Political control gone wild

I am not a fan of honorary doctorates but I do recognise that all universities confer them for various reasons. The Australian in reporting that Curtin University wants to confer an honorary on Rosmah Mansor – wife of the Malaysian prime minister. Now giving awards to political figures (and even their spouses) is always going to be fraught. So it is in this instance. Okay, whatever.

The government regulator TEQSA has taken it upon itself to intervene.

A spokesman for TEQSA said the agency had “considered this matter and will be taking it into account in its ongoing monitoring of this provider”.

He said awards that were not part of the Australian Qualifications Framework were “covered under the qualification standards” and TEQSA considered honorary doctorates fell into this category.

“As such, TEQSA will take (honorary doctorates) into consideration as part of our ongoing monitoring,” he said.

So let’s understand what is happening here. A government agency will determine whether awarding an honorary doctorate to a political figure is appropriate? That same government agency thinks that awarding a non-earned degree impacts on the standards that underpin the earned degrees? If so, it is quite clear that TEQSA have absolutely no understanding whatsoever of how universities operate. None.

I have argued before that TEQSA was a waste of money but I think political interference by a government agency at this level is very problematic. (No doubt some will ask about my views of the Brendan Nelson veto over some ARC projects – different situation.)

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10 Responses to Political control gone wild

  1. C.L.

    Honorary doctorates are especially stupid in Australia where they’re routinely given to people – celebrities and sportsmen etc – for the sole purpose of attracting PR attention for the institution.

    The Australian Catholic University’s list of recipients, for example, includes Tim Flannery and purple Wiggle Jeff Fatt.

  2. JamesK

    The Australian Catholic University’s list of recipients, for example, includes Tim Flannery and purple Wiggle Jeff Fatt

    Yes but isn’t Jeff the thoughtful Wiggle?

  3. C.L.

    I think he’s the sleepy one.

  4. Peter Patton

    Sinclair

    How do academics and scholars accept such an Orwellian outfit like TESQA? Just more gold-collared jobs for Labor’s base of upper middle class oligarchs. Do the luvvie Behrendt-Lavarches receive any of the tribute from this particular petty-cash tim?

    It should be an individual university’s discretion to hand out ‘honorary’ awrds. Mind you, I once attended a public talk, given by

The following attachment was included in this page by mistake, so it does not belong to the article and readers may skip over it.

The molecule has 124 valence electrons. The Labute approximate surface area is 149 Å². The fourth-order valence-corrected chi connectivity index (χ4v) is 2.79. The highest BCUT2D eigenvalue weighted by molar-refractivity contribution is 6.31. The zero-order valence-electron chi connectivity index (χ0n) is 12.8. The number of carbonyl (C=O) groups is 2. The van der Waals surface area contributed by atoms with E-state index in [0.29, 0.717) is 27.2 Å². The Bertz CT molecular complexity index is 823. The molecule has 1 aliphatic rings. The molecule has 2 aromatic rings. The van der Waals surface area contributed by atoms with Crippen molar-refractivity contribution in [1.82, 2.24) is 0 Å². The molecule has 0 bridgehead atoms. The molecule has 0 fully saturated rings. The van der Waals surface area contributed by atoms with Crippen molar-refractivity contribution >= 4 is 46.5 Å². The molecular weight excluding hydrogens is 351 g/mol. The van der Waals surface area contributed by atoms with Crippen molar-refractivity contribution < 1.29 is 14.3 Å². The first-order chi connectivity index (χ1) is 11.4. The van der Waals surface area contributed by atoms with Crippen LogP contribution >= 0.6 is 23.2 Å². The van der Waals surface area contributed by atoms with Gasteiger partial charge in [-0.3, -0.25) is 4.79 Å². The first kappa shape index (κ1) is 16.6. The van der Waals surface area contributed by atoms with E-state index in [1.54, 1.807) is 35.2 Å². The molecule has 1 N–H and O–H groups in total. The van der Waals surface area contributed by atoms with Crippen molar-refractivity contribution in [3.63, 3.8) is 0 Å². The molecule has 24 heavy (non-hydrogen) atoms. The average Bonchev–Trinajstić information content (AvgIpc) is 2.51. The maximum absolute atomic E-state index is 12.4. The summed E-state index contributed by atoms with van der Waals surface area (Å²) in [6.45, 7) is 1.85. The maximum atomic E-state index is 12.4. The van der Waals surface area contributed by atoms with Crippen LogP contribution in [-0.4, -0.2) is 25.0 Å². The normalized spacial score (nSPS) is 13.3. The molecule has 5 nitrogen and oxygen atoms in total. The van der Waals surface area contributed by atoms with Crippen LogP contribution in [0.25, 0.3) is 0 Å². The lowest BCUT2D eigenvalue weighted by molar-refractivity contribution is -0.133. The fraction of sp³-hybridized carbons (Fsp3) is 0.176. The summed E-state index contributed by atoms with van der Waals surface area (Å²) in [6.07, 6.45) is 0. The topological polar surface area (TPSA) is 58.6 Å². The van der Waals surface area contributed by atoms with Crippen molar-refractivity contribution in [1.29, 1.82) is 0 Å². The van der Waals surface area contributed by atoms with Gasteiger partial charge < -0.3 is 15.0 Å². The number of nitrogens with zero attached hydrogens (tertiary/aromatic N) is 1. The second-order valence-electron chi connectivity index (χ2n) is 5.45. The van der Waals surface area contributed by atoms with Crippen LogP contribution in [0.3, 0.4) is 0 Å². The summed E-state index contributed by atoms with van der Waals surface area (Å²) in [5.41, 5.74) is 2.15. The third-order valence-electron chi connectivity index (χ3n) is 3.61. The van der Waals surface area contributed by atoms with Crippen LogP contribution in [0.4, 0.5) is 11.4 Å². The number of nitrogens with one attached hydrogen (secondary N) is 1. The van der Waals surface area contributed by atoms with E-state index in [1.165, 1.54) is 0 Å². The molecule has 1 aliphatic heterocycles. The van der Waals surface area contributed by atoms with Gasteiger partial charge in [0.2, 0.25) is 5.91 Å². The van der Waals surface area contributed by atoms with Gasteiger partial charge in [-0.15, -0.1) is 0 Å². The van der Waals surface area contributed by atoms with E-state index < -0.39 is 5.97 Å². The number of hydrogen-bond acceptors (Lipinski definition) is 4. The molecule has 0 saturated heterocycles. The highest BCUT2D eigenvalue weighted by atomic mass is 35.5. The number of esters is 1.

Professor Dr. Lowitja O’Donoghue

    Quite an achievement for someone whose educational achievements amount to the award of the Year 10 Intermediate Certificate from Unley High School in Adelaide!

  5. Sinclair Davidson

    The same reason why anyone accepts regulation. Mind you I imagine many academics think government regulation is good.

  6. Mike a.

    I always find the granting of these degrees to politicians a bit weird. One can’t help admire the view of Alfred Deakin who when prime minster decline the offer of honourary degrees from Both Oxford and Cambridge on he grounds that he gelt he had made no contribution to either the arts or science.

  7. Splatacrobat

    Even Shane Warne has an Honorary doctorate from the Southampton Solent University.
    I’m still waiting for my call up for research over 30 years into BBQology.

  8. Mookster

    The same reason why anyone accepts regulation. Mind you I imagine many academics think government regulation is good.

    I had surreal discussions recently with a university planning person, and a deputy Vice-Chancellor, about TEQSA and regulation, about the constant need to always weigh up the PR benefits of each smidge of additional regulation against the mostly intangible costs – in financial terms and in terms of each additional slice of freedom foregone. The vacant response from each of these may be no surprise to some, but I may as well have been speaking Sumerian, or Fortran.

    At the university I work at, the general consensus (at least in the central bureaucracy) is to welcome our new insect overlords.

  9. If I should agree with any sort of honorary degree-awarding, it would be to a person who has demonstrated long-standing practical performance in the field – e.g. to a politician who has spent decades of their life concentrating on constitutional reform, an honorary degree in constitutional law; to a musician of a Beatle’s calibre, an honorary degree in music, and so forth.

    Such degrees should IMO be issued by a university of which the recipient is either a born or a long-naturalised citizen, and not to a foreign national.

  10. On my reading of the rules, TEQSA has the power to determine whether this type of degree should be awarded at all. But they don’t have the power to determine who should get one.

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